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Datalogy

#digital culture #events #information design

// Students from the Université de Montréal and from L’École de design Nantes Atlantique

JULES VERNE PARLE À TOUT LE MONDE (Jules Verne speaks for itself) - Axelle Billon & Charline Finster

MONTRÉAL, LA VILLE AUX CENT CLOCHERS (Montréal, the city with a hundred steeples) - Katharine Amyotte, Léa Bélanger, Julien Croteau, Frédéric Dowling, Rachel Legris-Dumontier & Laurence Mayer

FRÉQUENTATION DU HANGAR À BANANES (The attendance of Le Hangar à bananes) - Amièle Blumentritt, Hugo Desjardin & Arthur Lefèvre

"LES MACHINES" NE PÈSENT PAS LE PLUS LOURD ("Machines" do not weigh so heavy) - Maxime Beneteau & Adrien Fontaine

LES SAVEURS DE MONTRÉAL #2 : PRINCIPALES COMMUNAUTÉS IMMIGRANTES AU SEIN DE LA POPULATION IMMIGRANTE (Tastes of Montréal #2) - Katharine Amyotte, Léa Bélanger, Julien Croteau, Frédéric Dowling, Rachel Legris-Dumontier & Laurence Mayer

10 HEURES D’ENTRAÎNEMENT PAR SEMAINE (10 hours of training a week) - Lola Feldman & Émeline Pelé

Using work on data – research, standardization, cross-referencing – datology* is characterized by its use of objects from everyday life to help the reader access information more easily.

The first step serves to establish whether there is a story to tell, the second step makes it accessible and memorable. The Datology journal groups together the 26 projects developed by students from Montreal University and L’École de design Nantes Atlantique (NTE) in February 2016.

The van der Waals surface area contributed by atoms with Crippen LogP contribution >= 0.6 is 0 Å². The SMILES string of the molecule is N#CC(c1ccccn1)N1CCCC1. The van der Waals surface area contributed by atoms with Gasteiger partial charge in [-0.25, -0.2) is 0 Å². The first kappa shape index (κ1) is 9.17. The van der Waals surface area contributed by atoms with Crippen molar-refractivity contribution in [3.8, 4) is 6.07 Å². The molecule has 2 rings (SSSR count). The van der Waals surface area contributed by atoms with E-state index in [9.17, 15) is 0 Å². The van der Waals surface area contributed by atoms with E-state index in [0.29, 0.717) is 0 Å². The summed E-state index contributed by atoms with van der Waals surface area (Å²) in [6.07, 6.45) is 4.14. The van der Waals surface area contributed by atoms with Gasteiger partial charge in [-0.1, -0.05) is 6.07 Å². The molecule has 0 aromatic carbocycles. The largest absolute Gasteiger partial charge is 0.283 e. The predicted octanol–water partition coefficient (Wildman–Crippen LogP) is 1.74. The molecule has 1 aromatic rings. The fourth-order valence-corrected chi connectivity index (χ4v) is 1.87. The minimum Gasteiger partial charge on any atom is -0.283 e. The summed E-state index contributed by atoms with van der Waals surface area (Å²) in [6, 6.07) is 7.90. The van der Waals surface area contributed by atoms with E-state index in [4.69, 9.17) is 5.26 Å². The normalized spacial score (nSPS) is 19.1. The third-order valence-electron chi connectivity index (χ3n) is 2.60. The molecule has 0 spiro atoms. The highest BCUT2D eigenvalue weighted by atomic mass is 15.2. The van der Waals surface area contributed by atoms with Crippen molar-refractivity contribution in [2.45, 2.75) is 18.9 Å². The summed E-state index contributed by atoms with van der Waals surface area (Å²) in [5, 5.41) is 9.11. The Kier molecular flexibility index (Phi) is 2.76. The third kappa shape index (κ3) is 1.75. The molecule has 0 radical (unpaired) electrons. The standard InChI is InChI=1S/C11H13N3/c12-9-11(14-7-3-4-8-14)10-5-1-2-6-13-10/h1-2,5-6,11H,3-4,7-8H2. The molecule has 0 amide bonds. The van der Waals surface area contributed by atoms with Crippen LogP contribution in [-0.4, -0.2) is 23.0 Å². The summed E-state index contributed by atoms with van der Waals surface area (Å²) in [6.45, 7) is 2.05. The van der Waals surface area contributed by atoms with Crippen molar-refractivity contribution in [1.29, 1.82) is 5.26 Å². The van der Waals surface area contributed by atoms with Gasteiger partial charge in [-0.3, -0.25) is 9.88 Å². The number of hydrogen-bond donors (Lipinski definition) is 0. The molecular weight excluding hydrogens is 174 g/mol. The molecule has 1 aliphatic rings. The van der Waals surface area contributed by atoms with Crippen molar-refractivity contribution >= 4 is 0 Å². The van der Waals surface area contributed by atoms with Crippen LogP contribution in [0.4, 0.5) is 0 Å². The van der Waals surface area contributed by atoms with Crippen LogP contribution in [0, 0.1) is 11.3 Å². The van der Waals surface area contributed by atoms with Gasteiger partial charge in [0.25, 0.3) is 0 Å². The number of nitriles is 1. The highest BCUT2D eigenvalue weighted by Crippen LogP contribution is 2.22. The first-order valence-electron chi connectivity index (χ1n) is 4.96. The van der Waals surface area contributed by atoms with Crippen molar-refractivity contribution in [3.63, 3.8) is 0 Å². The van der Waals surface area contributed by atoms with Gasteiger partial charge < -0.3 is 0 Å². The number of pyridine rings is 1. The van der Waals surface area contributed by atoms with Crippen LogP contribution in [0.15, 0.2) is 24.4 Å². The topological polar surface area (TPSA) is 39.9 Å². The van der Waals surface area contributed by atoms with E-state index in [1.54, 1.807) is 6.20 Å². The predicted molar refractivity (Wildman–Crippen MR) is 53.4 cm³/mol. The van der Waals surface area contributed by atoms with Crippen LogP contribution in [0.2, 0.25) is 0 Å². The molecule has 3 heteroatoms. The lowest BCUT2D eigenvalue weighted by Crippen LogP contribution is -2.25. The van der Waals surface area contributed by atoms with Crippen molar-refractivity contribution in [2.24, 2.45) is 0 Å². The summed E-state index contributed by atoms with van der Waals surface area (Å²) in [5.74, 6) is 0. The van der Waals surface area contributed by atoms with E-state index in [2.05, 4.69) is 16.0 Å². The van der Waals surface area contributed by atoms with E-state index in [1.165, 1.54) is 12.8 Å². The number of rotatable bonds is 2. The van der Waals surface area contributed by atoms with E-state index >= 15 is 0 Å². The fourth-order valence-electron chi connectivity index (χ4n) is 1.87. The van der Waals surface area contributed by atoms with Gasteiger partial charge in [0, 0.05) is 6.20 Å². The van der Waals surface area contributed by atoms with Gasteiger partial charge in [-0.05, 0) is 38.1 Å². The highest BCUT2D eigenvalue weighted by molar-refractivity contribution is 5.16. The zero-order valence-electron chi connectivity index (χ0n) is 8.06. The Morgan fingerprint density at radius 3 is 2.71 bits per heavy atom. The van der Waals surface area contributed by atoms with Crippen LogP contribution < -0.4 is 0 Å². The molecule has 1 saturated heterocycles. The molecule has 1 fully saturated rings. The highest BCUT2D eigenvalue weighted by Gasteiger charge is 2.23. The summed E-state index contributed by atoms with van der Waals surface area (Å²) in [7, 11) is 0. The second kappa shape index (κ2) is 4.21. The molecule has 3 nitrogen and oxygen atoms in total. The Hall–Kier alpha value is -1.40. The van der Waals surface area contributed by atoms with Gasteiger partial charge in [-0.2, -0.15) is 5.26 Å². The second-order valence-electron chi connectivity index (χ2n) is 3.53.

The datalogy project was born of the two institutions’ common desire to bring together their students to work on a shared question: How to represent the cultural and popular dynamism of your city?

The teams from Montreal and Nantes spent three days experimenting with data representation techniques known as datalogy. Nantes and Montreal are colorfully represented by the students using data from their cultural heritage, events such as trade fairs and exhibitions, or performing arts, films, shows, sports, people and talents, nightlife or social diversity.

This workshop included several remote interventions from Grégoire Cliquet, Matthias Rischewski and Ian Ardouin Fumat, who helped orient the students in terms of their use of data, and increased participants’ awareness of the huge potential of information design.

The datalogy project heralds the creation of a new Master’s degree in September 2016 which will enable two students from each establishment to complete a course in Information Design, jointly run by the two schools.

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